This funding will give more hospitals the boost they need to streamline patient flow in A&E, freeing up A&Es to care for the sickest patients and helping make sure all patients get the right treatment in the right place as quickly as possible”.
The funding will be used to help hospitals finalise preparations ahead of winter, particularly to handle the large volumes of patients attending A&E. By investing in the necessary equipment or infrastructure, hospitals will be able to target improvements to patient flow and relieve pressure on A&E.
The funding supports NHS England’s wider plans to improve A&E performance in England by 2018. In particular, it will help hospitals hit the target of admitting, transferring or discharging 95% of patients within 4 hours.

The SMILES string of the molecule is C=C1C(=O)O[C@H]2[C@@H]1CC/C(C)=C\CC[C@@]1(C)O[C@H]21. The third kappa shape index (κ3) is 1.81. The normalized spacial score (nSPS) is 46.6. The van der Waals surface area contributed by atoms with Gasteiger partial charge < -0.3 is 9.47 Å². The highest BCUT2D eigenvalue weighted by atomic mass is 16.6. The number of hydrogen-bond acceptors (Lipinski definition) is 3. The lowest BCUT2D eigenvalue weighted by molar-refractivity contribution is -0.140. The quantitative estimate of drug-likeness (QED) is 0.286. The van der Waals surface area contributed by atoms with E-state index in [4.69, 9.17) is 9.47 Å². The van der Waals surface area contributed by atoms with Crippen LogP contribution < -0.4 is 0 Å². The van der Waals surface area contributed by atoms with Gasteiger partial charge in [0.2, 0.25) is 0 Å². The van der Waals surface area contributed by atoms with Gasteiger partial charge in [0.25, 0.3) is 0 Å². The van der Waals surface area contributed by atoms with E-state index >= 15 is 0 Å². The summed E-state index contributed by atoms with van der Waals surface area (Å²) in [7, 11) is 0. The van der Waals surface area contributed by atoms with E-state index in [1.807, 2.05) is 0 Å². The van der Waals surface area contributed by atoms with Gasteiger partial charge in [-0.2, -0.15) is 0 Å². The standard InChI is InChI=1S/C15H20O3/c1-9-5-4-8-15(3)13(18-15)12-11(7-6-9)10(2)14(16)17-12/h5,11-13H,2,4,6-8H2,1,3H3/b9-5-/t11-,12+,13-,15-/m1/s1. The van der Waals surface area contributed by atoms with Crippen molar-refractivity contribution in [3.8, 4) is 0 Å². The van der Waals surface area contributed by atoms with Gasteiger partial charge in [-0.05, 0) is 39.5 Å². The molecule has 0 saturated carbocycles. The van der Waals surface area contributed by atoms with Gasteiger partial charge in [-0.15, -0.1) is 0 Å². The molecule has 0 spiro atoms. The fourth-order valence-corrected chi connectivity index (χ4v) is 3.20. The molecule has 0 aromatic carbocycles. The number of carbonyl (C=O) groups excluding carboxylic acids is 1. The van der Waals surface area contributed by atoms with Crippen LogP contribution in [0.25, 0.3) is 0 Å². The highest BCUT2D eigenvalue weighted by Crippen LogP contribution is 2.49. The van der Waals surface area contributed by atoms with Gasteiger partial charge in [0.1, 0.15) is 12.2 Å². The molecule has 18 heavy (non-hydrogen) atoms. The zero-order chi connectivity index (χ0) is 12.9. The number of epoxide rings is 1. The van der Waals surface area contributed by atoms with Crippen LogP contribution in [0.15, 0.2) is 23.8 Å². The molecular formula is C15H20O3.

New guidance for ‘acid attack’ victims following recent rise in attacks
The NHS and leading burns surgeons are today issuing new first aid guidance to help ensure victims of acid attacks get the right help fast.
The assistance for victims comes as new data from NHS England show the number of people requiring specialist medical help for this type of assault is on the rise. In 2014, 16 people required specialist medical advice, rising to 25 in 2015 and increasing further to 32 last year. The level of demand for specialist burns help so far in 2017 suggests there will be another rise in patient numbers this year.